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WATCH: "Avoid Rejected Ballots, Don't Drink And Vote On Election Day" - Moses Dry Bone (Video/Pics)


President of Beverage Consumers and Bar Owners Association of Ghana, Moses Onyah known by many as Moses Dry-Bone is appealing to the voting populace to do away with the taking in of alcohol saying it will help prevent rejected ballots during the process.


According to him, the number of rejected ballots recorded after each election is not only overwhelming but also mind-blowing.


In a release sighted exclusively by ThinkNews Online, Moses Dry-Bone said "We deem this fit to hold this press conference because we have come to the understanding that the number of rejected ballots recorded after each election is not only overwhelming but mind-blowing as a result, we have a few things to say. Ghanaians have shown their preference for the ballot box than the barrel of the gun in changing their leaders since 1992. Five general elections have been held and in all these elections, Ghanaians have chosen their leaders"


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He added there have also been several improvements in the electoral processes all aimed at ensuring that the people are able to choose their own leaders and express their wishes in a manner that helps the consolidation of Ghana’s democracy.


"There is now an independent Electoral Commission that has replaced the interim one put in place in 1992; there are now transparent ballot boxes replacing the opaque ones that were used in 1992; there are photo identity cards for the electorate that marches their data in the voter's register; there are periodic updates of the voter’s register to ensure that it contains a clean and up-to-date list, and there are Inter-Party Advisory Committee Meetings instituted by the Electoral Commission to meet with political parties to discuss general issues affecting their interest and the conduct of elections.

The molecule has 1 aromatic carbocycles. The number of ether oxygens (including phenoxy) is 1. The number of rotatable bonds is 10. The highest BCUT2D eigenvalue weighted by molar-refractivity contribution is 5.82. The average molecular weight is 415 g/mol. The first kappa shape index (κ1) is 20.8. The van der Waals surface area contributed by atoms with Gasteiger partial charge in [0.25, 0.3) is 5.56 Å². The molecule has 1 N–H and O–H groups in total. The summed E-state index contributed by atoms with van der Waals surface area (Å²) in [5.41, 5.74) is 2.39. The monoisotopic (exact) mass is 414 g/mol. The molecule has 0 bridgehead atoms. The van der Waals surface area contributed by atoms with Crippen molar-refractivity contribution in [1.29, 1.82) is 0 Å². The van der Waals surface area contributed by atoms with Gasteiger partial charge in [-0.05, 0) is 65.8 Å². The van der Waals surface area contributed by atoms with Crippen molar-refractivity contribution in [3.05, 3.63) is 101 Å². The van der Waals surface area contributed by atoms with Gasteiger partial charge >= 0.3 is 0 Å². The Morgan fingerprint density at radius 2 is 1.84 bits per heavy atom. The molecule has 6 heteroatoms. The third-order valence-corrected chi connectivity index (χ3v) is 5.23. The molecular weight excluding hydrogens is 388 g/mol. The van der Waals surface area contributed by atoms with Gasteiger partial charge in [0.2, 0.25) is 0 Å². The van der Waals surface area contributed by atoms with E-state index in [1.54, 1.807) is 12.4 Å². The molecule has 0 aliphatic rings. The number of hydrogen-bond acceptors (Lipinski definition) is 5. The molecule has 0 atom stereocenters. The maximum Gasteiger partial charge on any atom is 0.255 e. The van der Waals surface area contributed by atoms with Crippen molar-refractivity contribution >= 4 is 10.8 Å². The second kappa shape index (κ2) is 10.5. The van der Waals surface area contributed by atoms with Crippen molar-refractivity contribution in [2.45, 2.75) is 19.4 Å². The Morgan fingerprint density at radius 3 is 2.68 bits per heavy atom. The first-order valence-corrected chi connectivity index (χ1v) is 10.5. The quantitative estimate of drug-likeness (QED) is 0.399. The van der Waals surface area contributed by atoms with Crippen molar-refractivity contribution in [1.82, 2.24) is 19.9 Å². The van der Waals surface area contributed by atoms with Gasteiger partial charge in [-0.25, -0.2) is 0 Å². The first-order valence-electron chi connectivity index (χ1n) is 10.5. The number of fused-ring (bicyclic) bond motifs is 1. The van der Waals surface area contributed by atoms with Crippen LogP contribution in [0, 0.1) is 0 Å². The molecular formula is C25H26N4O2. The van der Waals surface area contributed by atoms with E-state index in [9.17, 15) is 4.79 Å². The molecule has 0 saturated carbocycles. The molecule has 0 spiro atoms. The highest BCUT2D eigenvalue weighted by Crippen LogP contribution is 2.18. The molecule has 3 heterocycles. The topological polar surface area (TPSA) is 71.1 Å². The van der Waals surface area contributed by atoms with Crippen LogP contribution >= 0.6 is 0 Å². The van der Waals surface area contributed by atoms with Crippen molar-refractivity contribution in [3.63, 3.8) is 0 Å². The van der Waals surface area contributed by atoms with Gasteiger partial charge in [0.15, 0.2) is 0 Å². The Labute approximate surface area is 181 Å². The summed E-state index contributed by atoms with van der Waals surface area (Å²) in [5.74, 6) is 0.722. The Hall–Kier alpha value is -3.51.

Regardless of these measures, the issue of rejected ballots poses a key challenge to the electoral process and Ghana’s quest for democratic consolidation. " he explained.


Moses Dr-Bone further hinted that although Ghana is getting matured democratically, it is clear that individuals are getting confused with the voting process.


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The President of Beverage Consumers and Bar Owners Association of Ghana, Moses Onyah, however, called on the public to do away with drinking on December elections stressing, it will help the EC and the country record lesser numbers of rejected ballot


Below is a copy of the full statement:


BEVERAGE CONSUMERS AND BAR OWNERS ASSOCIATION OF GHANA PRESENTS ‘DON’T DRINK AND VOTE, A CAMPAIGN AGAINST REJECTED BALLOTS’

Good morning Leadership of Beverage Consumers And Bar Owners Association Of Ghana, Drunkards Association of Ghana, The Media, Ladies and Gentlemen, we are here this morning to campaign against ‘Drinking and Voting’.


We deem this fit to hold this press conference because we have come to the understanding that the number of rejected ballots recorded after each election is not only overwhelming but mind-blowing as a result, we have a few things to say.


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Ghanaians have shown their preference for the ballot box than the barrel of the gun in changing their leaders since 1992. Five general elections have been held and in all these elections, Ghanaians have chosen their leaders.


These elections have generally been described as free, fair, peaceful, and transparent. There have also been several improvements in the electoral processes all aimed at ensuring that the people are able to choose their own leaders and express their wishes in a manner that helps the consolidation of Ghana’s democracy.